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I have a UIScrollView where a lot of objects appear (UIImageView's) during scrolling. However, when the user is scrolling, I want to fire messages to all these objects, in order to tell them that they shall not do anything stupid. When the UIScrollView decelerates, some animations happen at the visible objects. When the user moves on fast (pagingEnabled=YES), more and more objects are still animating, which will result in horrible scroll performance.

I want to tell them all to immediately stop and do nothing as soon as the user is scrolling. So, what can I do? A for-loop is bad for performance upon scrolling. It will jerk for a small moment, but that's enough to make the user very very mad.

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4 Answers 4

up vote 2 down vote accepted

Also remember that the computers can only do things in a linear fashion. So no matter what you do you will have to use some sort of loop control structure.

perhaps kick off a thread that contains the loop. and the loop will call the


selector for each object. (remember for UI stuff it has to be executed on the main thread.)

and i asume you are using

+ (void)setAnimationsEnabled:(BOOL)enabled

To stop the animation.

if this is still not fast enough you will have to look at Core Animations, these will have extra efficiencies that will allow this to happen.

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Thats a sweet solution. Thats about as close as "simultaneous" as it will get. –  Naren Jun 2 '09 at 13:50
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Put them all in an array, and use [NSArray makeObjectsPerformSelector:]. That's the most concise way to do it, but I'm not sure it's any more efficient than using a for loop...

I'm not sure how you're animating your views, but you might want to use the UIScrollView's delegate functions to maintain a subarray of visible items and limit your animations to those. For instance, whenever the visible rectangle changes, you could look at your existing list of visible views and see if any are completely offscreen. You could stop animating those. You could then look for views that were on-screen but not in the list and begin animations on them. I've done something like this before, and it helped improve performance substantially!

Then if you want to freeze all the running animations, you've got an array of the animating ones and it's relatively short.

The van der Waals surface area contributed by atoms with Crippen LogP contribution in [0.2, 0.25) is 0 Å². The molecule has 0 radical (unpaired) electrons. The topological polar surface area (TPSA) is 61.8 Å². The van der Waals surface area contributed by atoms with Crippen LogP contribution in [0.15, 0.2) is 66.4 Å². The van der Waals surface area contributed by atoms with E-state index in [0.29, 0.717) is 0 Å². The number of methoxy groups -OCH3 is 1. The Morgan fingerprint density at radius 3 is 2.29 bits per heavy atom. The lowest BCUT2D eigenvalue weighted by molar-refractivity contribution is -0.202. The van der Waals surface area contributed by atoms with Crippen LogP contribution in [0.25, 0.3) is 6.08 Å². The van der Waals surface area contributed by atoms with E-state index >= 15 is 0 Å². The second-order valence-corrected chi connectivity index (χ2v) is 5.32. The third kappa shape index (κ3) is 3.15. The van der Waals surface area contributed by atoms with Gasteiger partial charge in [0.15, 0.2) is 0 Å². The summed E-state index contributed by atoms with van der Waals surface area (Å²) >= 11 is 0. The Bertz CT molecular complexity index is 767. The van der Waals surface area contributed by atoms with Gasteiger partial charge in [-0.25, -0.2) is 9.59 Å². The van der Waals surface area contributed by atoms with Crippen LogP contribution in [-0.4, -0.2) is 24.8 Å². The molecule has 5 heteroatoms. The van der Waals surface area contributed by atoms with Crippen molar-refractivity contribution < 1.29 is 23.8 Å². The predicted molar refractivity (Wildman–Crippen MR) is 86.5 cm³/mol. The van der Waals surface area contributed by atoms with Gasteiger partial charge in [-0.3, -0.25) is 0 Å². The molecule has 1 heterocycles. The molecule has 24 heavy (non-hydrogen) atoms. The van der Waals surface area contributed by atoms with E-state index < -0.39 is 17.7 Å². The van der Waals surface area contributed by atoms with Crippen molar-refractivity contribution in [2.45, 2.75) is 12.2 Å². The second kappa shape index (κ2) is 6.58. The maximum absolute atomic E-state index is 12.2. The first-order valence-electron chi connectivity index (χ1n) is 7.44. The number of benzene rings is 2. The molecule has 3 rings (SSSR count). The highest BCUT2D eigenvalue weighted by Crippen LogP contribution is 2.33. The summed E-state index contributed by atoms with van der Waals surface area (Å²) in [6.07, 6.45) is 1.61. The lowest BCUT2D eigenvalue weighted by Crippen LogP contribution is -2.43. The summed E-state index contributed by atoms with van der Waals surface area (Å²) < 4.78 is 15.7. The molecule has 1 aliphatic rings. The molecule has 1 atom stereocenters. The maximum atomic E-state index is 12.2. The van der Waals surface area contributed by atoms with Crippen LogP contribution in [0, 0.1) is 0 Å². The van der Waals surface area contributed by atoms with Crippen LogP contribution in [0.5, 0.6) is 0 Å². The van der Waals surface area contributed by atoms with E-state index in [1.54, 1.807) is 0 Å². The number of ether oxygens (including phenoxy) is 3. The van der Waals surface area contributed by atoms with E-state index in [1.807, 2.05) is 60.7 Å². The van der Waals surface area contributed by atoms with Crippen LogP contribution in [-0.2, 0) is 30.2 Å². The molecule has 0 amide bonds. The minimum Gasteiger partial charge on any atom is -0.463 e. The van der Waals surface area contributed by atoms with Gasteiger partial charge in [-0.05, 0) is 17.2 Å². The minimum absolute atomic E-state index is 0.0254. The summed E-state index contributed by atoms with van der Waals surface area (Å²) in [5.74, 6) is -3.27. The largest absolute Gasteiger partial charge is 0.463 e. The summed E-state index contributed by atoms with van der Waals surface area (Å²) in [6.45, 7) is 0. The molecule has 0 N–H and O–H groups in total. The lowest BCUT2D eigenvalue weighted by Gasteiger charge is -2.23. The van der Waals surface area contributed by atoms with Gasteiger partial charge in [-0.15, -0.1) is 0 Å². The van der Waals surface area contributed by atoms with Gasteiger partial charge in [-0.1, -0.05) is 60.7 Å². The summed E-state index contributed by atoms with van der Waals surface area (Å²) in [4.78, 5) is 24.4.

Hope that helps!

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-makeObjectsPerformSelector: will use an for-loop internally, and has the disadvantage that the called method must take no parameter. I'm already doing something similar, where I only kick off animations at those objects that are on the current visible page. That is, the rectangle that's an multiple of the scrollView's frame width. The problem is when the user proceeds too fast. Then old animations still run while new ones start. My animations get more complex, the more the user accelerates the scrollView. So things add up quickly ;) –  Thanks May 30 '09 at 18:49
I also thought about just stopping everything that's offscreen, but the problem is: User scrolls right, quickly back to left. And then he/she expects that animations are still "decelerating". So I have to keep a range of at least 0,5 pages around the scrollView's viewport active, but cancel any animation outside that range. –  Thanks May 30 '09 at 18:51
There is a makeObjectsPerformSelector:withObject method if you need to supply arguments –  monowerker May 30 '09 at 22:16
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I would use notifications. This has the advantage that you can notify all of your objects passing them all of the information required. It is also a simple, yet powerful mechanism, allowing asynchronous communication.

See Introduction to Notification Programming Topics:


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Try to Perform each message on a different thread. Of course all UI updates have to be on the main thread, but if you can do some work in a background thread, maybe it will reduce some lag. (I can't say how feasible this is for 30+ objects however)

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